What To Know About Herniated Discs

Herniated DiscLet me start this post off with my personal history and why I became determined to discover what to know about herniated discs.  About two and half years ago, I couldn’t get up off the couch when I needed to leave for work.  I was diagnosed with L4 and L5 herniations.  Although improved, I’m still not entirely “better”.  About 5 years earlier than this episode, I also had the same two discs herniated.   That episode did take about six months to heal but I did fully heal.

Okay, I was 5 years older but I still felt I was missing the answer as to why I might never be normal again.  The only thing I could guess was it had to do with my careers.  I was working on my feet as an Assistant Store Manager in retail the first time and as a Customer Service Representative sitting on my butt when the more recent episode occurred.  So hopefully learning more about herniated discs will help us out.

What Is A Herniated Disc?

It is a damaged disc where the normally healthy spongy material between the vertebrae bulges out and places pressure (in most cases) on the nerves in the spinal cord.  Although most often occurring in the lumbar region of the spine (as in my case and as is the focus of this post), discs can herniate or rupture anywhere in the neck or spine.

What Causes Herniated Discs?

*Getting Older *Twisting
*Severe Strain *Bending
*Repetitive Motion *Improper Posture
*Coughing/Sneezing *Accidental and Sports Injuries

What Are The Symptoms?

*Low Back Pain *Sciatic Nerve Pain
*Muscle Pain *Muscle Spasms
*Numbness and Tingling *Muscle Weakness
*None If No Nerve Pressure *Radiating Rear or Leg Pain

Treatment Options

At Home Professional
*1-2 Days Rest Initially *Physical Therapy
*Walking/Light Exercise *Spinal Manipulation
*Heat or Ice Therapy *Pain Medication
*OTC Anti-Inflammatory Drugs *Surgery (Very Rarely)

Try These Prevention Tips

*Maintain A Healthy Weight *Regular Exercise (Low Impact)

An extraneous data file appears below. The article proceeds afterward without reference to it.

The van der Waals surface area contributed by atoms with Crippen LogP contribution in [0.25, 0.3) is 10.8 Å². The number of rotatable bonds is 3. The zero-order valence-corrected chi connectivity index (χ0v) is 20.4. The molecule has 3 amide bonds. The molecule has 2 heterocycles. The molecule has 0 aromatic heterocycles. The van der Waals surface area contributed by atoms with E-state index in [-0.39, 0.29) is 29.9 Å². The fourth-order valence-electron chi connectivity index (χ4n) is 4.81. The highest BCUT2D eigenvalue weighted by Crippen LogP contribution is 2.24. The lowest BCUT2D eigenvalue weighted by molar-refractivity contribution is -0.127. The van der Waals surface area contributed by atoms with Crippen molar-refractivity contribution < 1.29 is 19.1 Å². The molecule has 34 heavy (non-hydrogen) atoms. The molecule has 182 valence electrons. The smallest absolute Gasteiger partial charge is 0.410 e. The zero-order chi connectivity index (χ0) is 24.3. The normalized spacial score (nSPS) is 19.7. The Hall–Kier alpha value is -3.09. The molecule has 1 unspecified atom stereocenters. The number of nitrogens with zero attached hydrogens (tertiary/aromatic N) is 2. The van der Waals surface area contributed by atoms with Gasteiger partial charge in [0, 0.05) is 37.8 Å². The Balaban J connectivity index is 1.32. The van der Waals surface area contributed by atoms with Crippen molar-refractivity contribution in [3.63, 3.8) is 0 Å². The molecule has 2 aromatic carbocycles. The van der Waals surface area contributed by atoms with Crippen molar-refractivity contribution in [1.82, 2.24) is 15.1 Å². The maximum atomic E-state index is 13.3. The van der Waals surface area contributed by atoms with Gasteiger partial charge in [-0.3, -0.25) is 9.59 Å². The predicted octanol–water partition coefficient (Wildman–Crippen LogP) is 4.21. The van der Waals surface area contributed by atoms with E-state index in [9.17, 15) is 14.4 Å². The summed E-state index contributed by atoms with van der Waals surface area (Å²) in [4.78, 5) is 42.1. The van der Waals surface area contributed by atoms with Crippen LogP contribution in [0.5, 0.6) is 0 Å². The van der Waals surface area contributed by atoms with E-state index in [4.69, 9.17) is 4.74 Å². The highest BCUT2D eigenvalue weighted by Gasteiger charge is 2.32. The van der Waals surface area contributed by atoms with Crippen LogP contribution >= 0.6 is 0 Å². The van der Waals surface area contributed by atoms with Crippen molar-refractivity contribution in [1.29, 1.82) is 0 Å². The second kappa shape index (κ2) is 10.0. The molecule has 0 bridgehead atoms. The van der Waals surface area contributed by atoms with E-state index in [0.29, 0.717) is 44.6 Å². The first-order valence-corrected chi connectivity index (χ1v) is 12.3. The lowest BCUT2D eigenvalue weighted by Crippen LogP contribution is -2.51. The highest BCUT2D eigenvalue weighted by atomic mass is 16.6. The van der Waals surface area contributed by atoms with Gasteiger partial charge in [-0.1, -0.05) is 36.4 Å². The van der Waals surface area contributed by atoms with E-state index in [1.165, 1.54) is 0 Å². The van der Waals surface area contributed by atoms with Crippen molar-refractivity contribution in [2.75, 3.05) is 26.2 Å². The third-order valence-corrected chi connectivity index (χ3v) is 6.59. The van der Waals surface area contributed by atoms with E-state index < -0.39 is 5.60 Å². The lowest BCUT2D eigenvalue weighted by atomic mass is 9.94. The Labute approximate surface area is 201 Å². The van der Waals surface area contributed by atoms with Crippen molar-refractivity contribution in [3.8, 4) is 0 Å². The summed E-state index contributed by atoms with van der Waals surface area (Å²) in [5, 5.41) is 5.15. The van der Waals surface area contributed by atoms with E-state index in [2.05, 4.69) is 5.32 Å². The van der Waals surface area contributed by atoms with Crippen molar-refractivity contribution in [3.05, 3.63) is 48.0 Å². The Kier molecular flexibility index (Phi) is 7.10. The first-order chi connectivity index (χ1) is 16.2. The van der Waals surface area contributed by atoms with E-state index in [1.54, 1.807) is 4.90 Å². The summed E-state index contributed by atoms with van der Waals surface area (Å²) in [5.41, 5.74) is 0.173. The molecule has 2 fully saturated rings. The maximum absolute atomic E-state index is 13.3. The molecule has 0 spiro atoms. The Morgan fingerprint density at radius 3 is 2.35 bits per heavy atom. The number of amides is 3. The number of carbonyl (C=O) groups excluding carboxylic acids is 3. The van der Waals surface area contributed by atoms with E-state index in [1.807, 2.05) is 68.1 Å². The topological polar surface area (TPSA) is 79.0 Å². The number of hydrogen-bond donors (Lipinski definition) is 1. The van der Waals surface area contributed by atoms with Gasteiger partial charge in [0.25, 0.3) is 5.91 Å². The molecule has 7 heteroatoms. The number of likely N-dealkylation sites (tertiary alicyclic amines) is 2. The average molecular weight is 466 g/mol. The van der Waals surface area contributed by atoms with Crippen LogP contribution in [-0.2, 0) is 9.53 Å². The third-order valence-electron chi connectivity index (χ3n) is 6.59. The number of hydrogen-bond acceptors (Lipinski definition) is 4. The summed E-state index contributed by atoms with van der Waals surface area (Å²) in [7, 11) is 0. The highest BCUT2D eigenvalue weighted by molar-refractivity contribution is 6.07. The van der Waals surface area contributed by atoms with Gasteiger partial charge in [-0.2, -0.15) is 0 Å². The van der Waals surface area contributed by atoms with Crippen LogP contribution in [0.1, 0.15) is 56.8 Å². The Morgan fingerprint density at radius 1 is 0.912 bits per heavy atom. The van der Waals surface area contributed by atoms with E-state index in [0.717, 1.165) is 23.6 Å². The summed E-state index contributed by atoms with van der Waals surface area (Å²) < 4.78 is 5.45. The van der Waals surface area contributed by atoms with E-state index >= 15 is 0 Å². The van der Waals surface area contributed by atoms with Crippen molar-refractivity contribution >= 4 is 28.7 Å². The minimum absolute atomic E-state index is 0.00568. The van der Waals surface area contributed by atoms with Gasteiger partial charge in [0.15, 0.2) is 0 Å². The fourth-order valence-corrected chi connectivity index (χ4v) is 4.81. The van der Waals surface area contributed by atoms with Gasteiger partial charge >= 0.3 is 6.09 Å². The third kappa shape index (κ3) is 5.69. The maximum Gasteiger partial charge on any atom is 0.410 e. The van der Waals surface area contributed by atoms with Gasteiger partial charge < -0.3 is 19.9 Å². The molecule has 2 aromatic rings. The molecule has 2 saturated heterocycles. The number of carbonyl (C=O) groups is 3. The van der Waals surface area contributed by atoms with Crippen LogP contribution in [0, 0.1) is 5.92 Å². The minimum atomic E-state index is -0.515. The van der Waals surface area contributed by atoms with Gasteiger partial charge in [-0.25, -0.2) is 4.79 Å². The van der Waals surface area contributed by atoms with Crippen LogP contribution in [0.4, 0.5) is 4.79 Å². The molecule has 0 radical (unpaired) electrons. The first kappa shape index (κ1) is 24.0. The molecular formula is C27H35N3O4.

*Proper Lifting Techniques *Proper Posture 
*Lumbar Support When Sitting *Leg Pillows When Sleeping

Just A Few More Things…

The pain a person might suffer from a herniated disc can range from no pain at all, if there is no pressure on the spinal nerves, to extremely severe.  In some cases, the pain may be accompanied by a limited range of motion or inability to engage in normal activities.  Normally the disc with heal itself in time but may take weeks or months in many cases.  Most people are healed within 6 months.  I’m not that lucky this time.

Unfortunately, once any of us have had a herniated disc or any other back problems, we become much more susceptible to reoccurrences or developing chronic conditions.  So once we’re not in a pain episode, it’s really important to practice as much preventative self-care as possible.  As for me, I’ll continue on with my stretching, exercise and posture routines.  What about you?

In both instances, I received medical treatment and I suggest you do the same.  In fact, if you’re in any pain from a herniated disc, I cannot image that you would be able to refrain from seeing a specialist.  Also there are some symptoms I didn’t even cover here that can indicate a much more serious condition.

If you have a story to tell or would like to leave a comment, please feel free to do so.

Thanks for reading,


Image Credit/Copywright: woodoo007 / 123RF Stock Photo

10 Responses

  1. Andrea Roa
    Andrea Roa May 29, 2014 at 4:37 pm | | Reply

    This is some great information. I was diagnosed a light scoliosis years ago and since it was very light I didn’t pay attention to it. I’m not saying I’ll be freaking out from now on, but I do need to care a little more about it. Especially about my postures and movements. The leg pillows is also a great recommendation! Thank you so much!

  2. Linda Lopez
    Linda Lopez May 29, 2014 at 6:53 pm | | Reply

    Good information. I liked the treatment options you provided. I have seen so many people in my work as a nurse who have suffered with chronic back pain, unfortunately a great many of them have had to resort to long term use of pain medications and have ended up becoming addicted to the pain meds. I was glad to see you also provide some exercise and preventative tips.

  3. Tom
    Tom May 30, 2014 at 12:57 am | | Reply

    Great information Denise. Love the format of what it is, causes, symptoms, treatment, and prevention. Also love the table structure presentation. I can’t agree more that once you have a back problem, you become more susceptible to repeat occurrences. I never had a herniated disc, but earlier this year I had an issue where my SI joint in my right lower back kept popping out of alignment. I really should have been awarded “Customer of the Month” at my Chiropractor.:-)

  4. dustin
    dustin May 30, 2014 at 2:45 am | | Reply

    Great information! At work they talk about every single way you have said on trying to prevent these types of injuries to occur. We have to do daily stretches and proper lifting techniques. Love the post.

  5. Steve
    Steve May 30, 2014 at 3:47 am | | Reply

    really helpful info. i get a weird stiffness in my lower back sometimes that makes certain movement limited. but you’ve really help me to understand what’s going on there. thank you for giving me a clear answer!

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